Many modern cars watch occupants – a plus for safety but not so much for privacy.
Your car’s safety technology takes you into account. But a lot of that technology helps car companies collect data about you. Researchers are working on closing the gap between safety and privacy.
Facebook and Instagram users in some parts of the world can now pay for an ad-free experience – but at what price?
Cars can collect data via cameras, microphones, sensors, and connected phones and apps. Our privacy laws need urgent reform if these data are to be kept safe.
AI technologies have been left largely unregulated in New Zealand – and barely discussed during the election campaign. The country needs a clear plan for the brave new digital world.
Everything apps are designed to help you do, well, just about everything you do on a phone.
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Everything apps offer a wide range of features, combining social media with personal finances. But creating the perfect everything app is no easy task.
The FTC probe of ChatGPT maker OpenAI aligns with concerns that members of Congress have expressed.
AP Photo/Michael Dwyer
The Federal Trade Commission’s investigation of ChatGPT maker OpenAI shows that the US government is beginning to get serious about regulating AI.
Government agencies can track you, thanks to the vast amounts of personal information available for sale.
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The government faces legal restrictions on how much personal information it can gather on citizens, but the law is largely silent on agencies purchasing the data from commercial brokers.
Meta now faces some A$4 billion in fines related to breaches of the European Union’s General Data Protection Regulations.
Montana has announced plans to ban the app from January 2024, making it a potential testing ground for a ‘TikTok-free’ America.
The Italian data protection authority used an emergency procedure to impose the temporary ban.
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The blocking of ChatGPT in Italy raises some important questions, including how to balance access to services with the need to protect children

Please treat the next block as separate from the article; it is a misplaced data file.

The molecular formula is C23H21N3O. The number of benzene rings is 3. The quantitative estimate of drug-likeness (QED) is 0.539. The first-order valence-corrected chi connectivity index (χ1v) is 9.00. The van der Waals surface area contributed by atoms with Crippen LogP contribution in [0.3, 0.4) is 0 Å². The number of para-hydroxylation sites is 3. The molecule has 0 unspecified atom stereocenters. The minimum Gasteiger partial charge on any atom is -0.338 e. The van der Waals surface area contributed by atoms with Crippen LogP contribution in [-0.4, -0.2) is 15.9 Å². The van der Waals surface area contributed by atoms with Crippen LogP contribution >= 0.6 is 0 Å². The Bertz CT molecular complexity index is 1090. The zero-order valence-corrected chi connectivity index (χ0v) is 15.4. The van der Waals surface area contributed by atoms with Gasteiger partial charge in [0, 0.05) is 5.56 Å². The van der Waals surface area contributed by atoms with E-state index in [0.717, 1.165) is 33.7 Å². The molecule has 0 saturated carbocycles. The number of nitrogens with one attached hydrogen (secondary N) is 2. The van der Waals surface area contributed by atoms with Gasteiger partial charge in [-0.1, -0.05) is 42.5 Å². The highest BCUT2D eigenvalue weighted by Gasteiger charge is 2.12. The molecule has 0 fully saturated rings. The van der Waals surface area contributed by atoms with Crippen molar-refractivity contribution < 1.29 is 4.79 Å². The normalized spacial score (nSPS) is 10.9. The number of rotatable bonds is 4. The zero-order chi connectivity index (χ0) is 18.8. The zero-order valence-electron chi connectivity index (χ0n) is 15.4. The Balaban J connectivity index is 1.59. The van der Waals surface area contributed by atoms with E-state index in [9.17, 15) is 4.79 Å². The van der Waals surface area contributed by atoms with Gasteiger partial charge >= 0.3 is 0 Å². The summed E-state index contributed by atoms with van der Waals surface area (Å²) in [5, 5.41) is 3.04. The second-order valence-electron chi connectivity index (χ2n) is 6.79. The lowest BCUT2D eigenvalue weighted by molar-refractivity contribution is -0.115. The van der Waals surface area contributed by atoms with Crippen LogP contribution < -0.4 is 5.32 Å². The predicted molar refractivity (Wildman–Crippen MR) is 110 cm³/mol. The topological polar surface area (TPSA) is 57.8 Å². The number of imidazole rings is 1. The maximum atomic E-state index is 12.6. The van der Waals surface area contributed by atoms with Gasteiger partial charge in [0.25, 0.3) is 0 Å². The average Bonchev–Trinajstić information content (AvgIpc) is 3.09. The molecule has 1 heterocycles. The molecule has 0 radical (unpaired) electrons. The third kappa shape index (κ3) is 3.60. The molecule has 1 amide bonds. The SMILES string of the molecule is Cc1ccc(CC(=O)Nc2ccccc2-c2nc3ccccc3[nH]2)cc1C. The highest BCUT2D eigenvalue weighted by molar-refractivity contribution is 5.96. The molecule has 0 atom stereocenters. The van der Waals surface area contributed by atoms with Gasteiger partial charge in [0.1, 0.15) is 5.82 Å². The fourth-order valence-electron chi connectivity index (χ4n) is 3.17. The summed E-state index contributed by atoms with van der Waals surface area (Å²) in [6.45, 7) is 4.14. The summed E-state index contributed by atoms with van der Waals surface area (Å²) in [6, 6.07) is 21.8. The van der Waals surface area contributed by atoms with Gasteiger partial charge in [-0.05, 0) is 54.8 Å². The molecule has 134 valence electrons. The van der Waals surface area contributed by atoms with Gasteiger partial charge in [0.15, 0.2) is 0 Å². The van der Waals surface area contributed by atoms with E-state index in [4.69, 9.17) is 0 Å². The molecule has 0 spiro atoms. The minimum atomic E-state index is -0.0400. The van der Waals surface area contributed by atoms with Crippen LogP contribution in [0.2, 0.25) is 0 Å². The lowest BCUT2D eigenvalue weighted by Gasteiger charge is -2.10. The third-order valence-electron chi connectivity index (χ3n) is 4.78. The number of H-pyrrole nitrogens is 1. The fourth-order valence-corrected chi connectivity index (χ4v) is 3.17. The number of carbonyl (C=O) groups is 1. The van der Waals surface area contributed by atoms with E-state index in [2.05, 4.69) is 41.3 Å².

Changes to Canadian law will affect how data can be collected and distributed.
Does privacy law in Canada do enough to protect us from entities like tech platforms, retailers, the police, hackers and criminals?
The platform has already faced bans in a number of other countries – most of them citing privacy and surveillance concerns.
Is a wildly popular social media app a threat to U.S. citizens?
AP Photo/Michael Dwyer
Banning TikTok: What data privacy risk does the app pose, and what could the Chinese government do with data it collects? And is it even possible to ban an app?
An analysis of 12 popular apps’ privacy policies reveals a number of concerns, including confusing privacy messages and unnecessarily long data retention windows.
Going online often involves surrendering some privacy, and many people are becoming resigned to the fact that their data will be collected and used without their explicit consent.
Many people have become resigned to the fact that tech companies collect our private data. But policymakers must do more to limit the amount of personal information corporations can collect.
While VR is still used primarily as a gaming device, it has the potential to move beyond the industry and revolutionize the way people interact with one another in the metaverse.
If the VR industry is to experience the kind of growth that will make it worthy of the billions of dollars that have been invested in it, we need to view the metaverse as public infrastructure.
Satellite data isn’t collected and treated the same way location data are.
Cellphones are constantly collecting location data from global satellites, but there is uncertainty about who is using these data, and for what purposes.
The proposals from the Attorney-General’s Department could help bolster Australia’s privacy laws — but there are some deficiencies.
ChatGPT is fuelled by our intimate online histories. It’s trained on 300 billion words, yet users have no way of knowing which of their data it contains.
Support for use of health data is conditional on whether the use has public benefits.
(Brittany Datchko/Graphic Journeys)
There are concerns about how health data are used, but research shows support for uses with public benefits by health-care providers, governments, health-system planners and university-based researchers.